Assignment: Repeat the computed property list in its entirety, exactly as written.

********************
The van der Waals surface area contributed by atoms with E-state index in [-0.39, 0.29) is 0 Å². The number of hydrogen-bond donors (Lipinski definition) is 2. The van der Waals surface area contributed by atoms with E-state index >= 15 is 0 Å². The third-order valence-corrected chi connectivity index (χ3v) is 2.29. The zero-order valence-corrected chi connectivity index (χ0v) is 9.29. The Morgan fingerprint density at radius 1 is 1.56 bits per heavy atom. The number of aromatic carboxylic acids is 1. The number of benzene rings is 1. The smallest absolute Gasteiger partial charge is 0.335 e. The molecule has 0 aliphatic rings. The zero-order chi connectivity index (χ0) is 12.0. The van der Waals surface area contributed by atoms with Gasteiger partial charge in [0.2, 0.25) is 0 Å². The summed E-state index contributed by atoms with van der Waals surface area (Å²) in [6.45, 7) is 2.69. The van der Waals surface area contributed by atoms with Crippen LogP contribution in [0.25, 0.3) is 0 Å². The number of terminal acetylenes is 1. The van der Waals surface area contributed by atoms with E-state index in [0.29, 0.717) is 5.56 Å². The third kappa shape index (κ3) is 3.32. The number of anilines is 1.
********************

The van der Waals surface area contributed by atoms with E-state index in [-0.39, 0.29) is 0 Å². The number of hydrogen-bond donors (Lipinski definition) is 2. The van der Waals surface area contributed by atoms with E-state index >= 15 is 0 Å². The third-order valence-corrected chi connectivity index (χ3v) is 2.29. The zero-order valence-corrected chi connectivity index (χ0v) is 9.29. The Morgan fingerprint density at radius 1 is 1.56 bits per heavy atom. The number of aromatic carboxylic acids is 1. The number of benzene rings is 1. The smallest absolute Gasteiger partial charge is 0.335 e. The molecule has 0 aliphatic rings. The zero-order chi connectivity index (χ0) is 12.0. The van der Waals surface area contributed by atoms with Gasteiger partial charge in [0.2, 0.25) is 0 Å². The summed E-state index contributed by atoms with van der Waals surface area (Å²) in [6.45, 7) is 2.69. The van der Waals surface area contributed by atoms with Crippen LogP contribution in [0.25, 0.3) is 0 Å². The number of terminal acetylenes is 1. The van der Waals surface area contributed by atoms with E-state index in [0.29, 0.717) is 5.56 Å². The third kappa shape index (κ3) is 3.32. The number of anilines is 1.